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One in Three Seniors Slip and Fall Down

Americans 65 or older are more prone to falling. One in three older Americans fall each year, and it is actually a leading cause of both fatal and nonfatal injuries for people 65 or older.
Americans 65 or older are more prone to falling. One in three older Americans fall each year, and it is actually a leading cause of both fatal and nonfatal injuries for people 65 or older.

Falls can cause broken bones, hip fractures and head injuries. It can also cause older Americans to become inactive because they become fearful of falling again.

- Issues with balance and gait due to loss of coordination and flexibility from aging
- The side effects of medications, including dizziness and dehydration
- Chronic conditions like diabetes, stroke or arthritis can lead to lost function, inactivity, and pain – all of which can increase the risk of falling.
- New environments that an older adult may be unfamiliar with

Color coded footwear that indicates their risk of falling. Red socks mean the patient should not get out of bed without help, yellow indicates that the patient needs assistance with walking and using the restroom, and green means that the patient is able to walk independently.

Call for help when they need it, as our staff is here to provide any needed assistance. You can help prevent yourself from falling by ringing your bedside call button if you are about to stand and feel weak or dizzy, if you were given medicine for pain or sleeping, or if it is the first time you are getting out of bed after surgery.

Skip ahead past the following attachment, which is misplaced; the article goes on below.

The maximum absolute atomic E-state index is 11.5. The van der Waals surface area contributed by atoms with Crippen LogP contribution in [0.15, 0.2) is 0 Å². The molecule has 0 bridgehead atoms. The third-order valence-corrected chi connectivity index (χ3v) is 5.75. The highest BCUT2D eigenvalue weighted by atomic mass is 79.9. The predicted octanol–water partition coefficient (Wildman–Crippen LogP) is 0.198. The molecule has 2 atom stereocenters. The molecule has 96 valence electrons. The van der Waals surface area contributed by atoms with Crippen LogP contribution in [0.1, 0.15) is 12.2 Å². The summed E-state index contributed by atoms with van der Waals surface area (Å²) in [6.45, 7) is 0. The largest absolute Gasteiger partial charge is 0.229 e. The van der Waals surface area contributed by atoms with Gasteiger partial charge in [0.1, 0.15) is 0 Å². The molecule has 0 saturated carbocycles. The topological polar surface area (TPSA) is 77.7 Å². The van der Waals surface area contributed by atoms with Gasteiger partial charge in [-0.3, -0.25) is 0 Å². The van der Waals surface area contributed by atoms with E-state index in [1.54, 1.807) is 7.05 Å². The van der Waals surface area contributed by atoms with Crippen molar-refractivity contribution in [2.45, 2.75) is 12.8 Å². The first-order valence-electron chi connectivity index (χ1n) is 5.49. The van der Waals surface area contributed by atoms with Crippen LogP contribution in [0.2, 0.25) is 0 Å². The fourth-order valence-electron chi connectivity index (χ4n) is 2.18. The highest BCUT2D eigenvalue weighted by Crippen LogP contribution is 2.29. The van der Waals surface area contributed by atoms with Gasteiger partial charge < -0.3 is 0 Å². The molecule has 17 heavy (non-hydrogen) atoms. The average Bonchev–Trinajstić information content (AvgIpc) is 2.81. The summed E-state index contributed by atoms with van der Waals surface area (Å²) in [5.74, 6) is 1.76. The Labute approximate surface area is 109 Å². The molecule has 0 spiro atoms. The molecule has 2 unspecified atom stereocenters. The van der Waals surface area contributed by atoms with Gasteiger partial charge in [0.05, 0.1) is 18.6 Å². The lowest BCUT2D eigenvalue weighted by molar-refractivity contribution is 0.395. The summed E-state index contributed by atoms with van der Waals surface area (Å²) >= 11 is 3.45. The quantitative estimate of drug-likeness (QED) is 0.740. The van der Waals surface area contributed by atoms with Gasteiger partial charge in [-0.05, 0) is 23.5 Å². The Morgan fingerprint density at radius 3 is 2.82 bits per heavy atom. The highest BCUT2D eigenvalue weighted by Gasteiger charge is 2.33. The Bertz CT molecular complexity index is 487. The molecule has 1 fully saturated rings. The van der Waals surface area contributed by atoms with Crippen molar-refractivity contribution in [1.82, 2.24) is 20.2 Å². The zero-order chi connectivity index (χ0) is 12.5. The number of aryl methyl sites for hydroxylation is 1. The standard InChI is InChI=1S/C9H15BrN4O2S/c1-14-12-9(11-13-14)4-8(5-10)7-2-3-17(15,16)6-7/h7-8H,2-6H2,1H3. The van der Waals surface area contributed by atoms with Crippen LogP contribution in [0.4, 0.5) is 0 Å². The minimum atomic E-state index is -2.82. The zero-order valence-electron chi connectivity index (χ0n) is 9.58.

- Follow instructions given by your doctor or nurse about whether you may get out of bed, use the bathroom or walk in the hallways without assistance.
- Also, use any devices that you need to walk steadily, including a cane, walker, wheelchair or crutches.
- Understand current health conditions.
- Make sure they are taking their medications regularly, and see if they are experiencing any side effects.
- Monitor changes to vision and hearing, as loss to these functions are major contributing factors of falling. Your loved one may need to make appointments to see if they need an updated eye prescription or hearing assistance.
In addition to talking to your loved one, it's important to simply watch them.
- They may need to see a physical therapist to improve their balance, strength and gait. A physical therapist may recommend a cane or walker to help them further.

If you'd like more information just check out Mount Nittany Medical Center’s website for tips on how you can prevent falls.
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